Transitioning into OOP: Connecting clients to RMI servers

With this guide to connecting clients to RMI servers, explore how RMI is used to hide remote interaction issues, allowing programmers to concentrate on matters other than the communication infrastructure.

Previously we explored how remote method invocation (RMI) is used to establish remote interaction, allowing programmers to concentrate on other issues besides the communications infrastructure. In this article, we'll take a look at how we implement client programs to connect with RMI servers and how we generate the runtime deployment classes for these clients.

Implementing an RMI client program
A RMI client must obtain a reference to a remote object from an RMI server's registry before methods on the remote object can be called. When working with the Java remote method protocol (JRMP), references are obtained using the lookup method of the java.rmi.Naming class.

The lookup method accepts a URL-formatted name for the remote object, including a hostname and an optional port number, along the lines of rmi://localhost/RMIServer. The remote object's stub class must be accessible using the current classpath. Once the remote stub is found, communication is established and the client program is free to call methods on the remote object as if the object were located in the client object's own JVM.

The example in Listing A does a lookup for a remote object with the name rmi://myhost/RMIExampleObject. If the remote object is found (i.e., no exceptions are thrown), the client program then proceeds to call the getMessage method on the remote object.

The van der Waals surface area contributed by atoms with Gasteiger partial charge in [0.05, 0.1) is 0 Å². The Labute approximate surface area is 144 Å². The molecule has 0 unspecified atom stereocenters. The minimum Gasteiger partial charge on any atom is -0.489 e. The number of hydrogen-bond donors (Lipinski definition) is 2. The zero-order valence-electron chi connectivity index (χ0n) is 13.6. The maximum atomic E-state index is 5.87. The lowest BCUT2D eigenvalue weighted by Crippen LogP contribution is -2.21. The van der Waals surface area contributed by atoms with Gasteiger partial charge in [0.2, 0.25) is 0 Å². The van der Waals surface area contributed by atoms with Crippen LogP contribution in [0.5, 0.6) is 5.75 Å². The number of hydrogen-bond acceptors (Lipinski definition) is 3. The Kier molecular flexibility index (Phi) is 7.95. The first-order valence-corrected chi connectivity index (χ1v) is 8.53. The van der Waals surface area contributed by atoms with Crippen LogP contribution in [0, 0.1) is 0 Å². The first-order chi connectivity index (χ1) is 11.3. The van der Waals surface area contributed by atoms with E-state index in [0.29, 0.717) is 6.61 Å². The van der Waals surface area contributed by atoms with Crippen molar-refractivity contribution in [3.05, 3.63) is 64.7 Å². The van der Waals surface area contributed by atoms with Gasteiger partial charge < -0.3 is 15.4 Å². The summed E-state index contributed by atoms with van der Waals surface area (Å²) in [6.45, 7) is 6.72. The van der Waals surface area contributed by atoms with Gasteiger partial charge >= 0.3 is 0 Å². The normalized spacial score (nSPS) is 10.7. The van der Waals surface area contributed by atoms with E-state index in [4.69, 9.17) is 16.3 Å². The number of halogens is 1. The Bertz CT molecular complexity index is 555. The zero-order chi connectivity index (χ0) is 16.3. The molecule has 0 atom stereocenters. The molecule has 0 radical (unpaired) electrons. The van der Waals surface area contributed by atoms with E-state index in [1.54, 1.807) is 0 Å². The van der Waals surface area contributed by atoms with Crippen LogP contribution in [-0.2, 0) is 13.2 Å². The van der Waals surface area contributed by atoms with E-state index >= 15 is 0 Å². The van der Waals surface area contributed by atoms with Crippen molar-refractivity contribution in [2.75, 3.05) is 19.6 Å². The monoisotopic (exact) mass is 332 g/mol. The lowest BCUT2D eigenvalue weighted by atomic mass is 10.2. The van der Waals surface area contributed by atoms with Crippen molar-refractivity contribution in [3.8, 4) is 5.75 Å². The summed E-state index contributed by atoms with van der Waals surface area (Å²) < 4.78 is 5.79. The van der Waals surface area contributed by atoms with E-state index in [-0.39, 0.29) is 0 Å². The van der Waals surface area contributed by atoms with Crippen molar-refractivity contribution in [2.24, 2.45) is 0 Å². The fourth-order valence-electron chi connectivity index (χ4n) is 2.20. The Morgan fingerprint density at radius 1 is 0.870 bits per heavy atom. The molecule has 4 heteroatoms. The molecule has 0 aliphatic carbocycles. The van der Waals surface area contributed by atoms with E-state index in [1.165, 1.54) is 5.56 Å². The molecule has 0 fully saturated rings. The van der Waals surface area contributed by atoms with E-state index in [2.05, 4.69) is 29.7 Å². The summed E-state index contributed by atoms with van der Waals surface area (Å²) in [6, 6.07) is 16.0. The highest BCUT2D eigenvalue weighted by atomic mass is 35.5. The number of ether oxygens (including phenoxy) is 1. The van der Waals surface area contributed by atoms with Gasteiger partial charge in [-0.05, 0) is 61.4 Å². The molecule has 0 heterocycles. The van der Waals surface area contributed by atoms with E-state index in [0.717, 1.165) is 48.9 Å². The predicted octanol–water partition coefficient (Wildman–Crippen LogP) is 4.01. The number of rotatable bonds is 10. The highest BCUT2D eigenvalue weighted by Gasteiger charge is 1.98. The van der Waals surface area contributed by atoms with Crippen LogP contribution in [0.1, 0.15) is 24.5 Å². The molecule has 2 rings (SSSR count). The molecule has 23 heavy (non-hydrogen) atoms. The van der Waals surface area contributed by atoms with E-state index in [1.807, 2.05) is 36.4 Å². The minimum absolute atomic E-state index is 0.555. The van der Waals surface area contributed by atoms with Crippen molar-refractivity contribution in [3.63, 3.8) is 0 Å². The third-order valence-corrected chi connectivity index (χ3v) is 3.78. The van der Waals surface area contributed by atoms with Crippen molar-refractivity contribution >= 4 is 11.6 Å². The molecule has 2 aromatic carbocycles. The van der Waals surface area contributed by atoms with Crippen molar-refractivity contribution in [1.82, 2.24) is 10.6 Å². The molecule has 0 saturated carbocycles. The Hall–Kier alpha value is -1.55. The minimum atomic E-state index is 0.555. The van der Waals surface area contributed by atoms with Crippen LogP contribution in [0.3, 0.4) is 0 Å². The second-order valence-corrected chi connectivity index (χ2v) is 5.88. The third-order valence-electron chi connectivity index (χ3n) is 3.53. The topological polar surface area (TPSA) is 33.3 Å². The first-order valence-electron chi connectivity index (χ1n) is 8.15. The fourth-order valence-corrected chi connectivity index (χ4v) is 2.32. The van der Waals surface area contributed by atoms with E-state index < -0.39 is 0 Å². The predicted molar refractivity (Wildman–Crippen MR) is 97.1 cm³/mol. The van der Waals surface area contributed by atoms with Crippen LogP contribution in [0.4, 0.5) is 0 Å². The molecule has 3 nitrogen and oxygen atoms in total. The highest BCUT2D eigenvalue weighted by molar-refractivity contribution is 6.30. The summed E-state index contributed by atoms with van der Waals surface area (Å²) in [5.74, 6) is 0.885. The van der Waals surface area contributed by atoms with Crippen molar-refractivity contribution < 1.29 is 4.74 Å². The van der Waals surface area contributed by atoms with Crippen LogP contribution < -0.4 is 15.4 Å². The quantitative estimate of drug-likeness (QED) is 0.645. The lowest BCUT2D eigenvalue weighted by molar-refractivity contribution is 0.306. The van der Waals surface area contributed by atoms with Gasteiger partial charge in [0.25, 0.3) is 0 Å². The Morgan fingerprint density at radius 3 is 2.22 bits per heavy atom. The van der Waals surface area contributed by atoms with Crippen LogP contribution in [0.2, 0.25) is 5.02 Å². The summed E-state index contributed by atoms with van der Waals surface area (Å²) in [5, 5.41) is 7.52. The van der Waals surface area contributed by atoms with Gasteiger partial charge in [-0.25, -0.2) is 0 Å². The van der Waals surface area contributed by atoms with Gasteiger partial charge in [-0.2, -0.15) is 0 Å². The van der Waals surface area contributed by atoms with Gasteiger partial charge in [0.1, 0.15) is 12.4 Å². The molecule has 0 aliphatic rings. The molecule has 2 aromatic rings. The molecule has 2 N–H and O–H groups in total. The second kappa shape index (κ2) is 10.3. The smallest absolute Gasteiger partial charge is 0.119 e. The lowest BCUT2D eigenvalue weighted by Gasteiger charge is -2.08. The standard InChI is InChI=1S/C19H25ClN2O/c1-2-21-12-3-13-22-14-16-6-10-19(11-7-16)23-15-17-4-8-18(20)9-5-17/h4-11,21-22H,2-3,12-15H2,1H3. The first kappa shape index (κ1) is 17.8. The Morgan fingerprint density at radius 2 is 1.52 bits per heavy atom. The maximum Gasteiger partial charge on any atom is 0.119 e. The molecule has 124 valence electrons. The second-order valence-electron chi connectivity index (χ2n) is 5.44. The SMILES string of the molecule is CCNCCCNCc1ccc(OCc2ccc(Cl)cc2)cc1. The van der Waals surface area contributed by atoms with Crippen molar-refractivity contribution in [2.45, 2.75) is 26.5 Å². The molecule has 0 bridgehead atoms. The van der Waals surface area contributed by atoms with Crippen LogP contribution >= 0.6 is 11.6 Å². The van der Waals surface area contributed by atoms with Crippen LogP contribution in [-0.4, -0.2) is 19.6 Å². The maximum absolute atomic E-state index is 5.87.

RMI clients and proxy objects
When creating an RMI server, you must compile the .java source files as you would any normal Java classes. However, you must then run the RMI compiler (rmic) to create client-side proxy classes and server-side proxy classes. A client-side proxy, known as a stub, forwards RMI calls to the server-side proxy, which in turn forwards the call to the actual remote object implementation. A server-side proxy is known as a skeleton when using the JRMP protocol, and as a tie when using the IIOP protocol. A server-side proxy contains methods that dispatch calls to the actual remote object implementation.

Figure A illustrates the relationships between client objects, remote objects, stubs, and skeletons/ties.

Figure A

To create the server-side proxy files, you must run the rmic against the fully qualified package names of previously compiled class files containing remote object implementations. The rmic command takes one or more class names as an argument and generates class files following the pattern of RemoteObject_Skel.class and RemoteObject_Stub.class. Invoking rmic with the -iiop option generates stubs and ties that conform to the following naming convention:

The generated stub class implements exactly the same set of remote interfaces as the remote object itself. This means that a client can use the Java programming language's built-in operators for casting and type checking. It also means that remote objects written for the Java platform support true object-oriented polymorphism.

Running an RMI client
RMI client programs require no special tools or steps in order to run. Provided that the RMI server's stub classes can be located within the JVM's classpath, the client can be executed just like any ordinary Java class. Note that method calls on any remote object should be enclosed within try/catch blocks that catch objects of type java.rmi.RemoteException.

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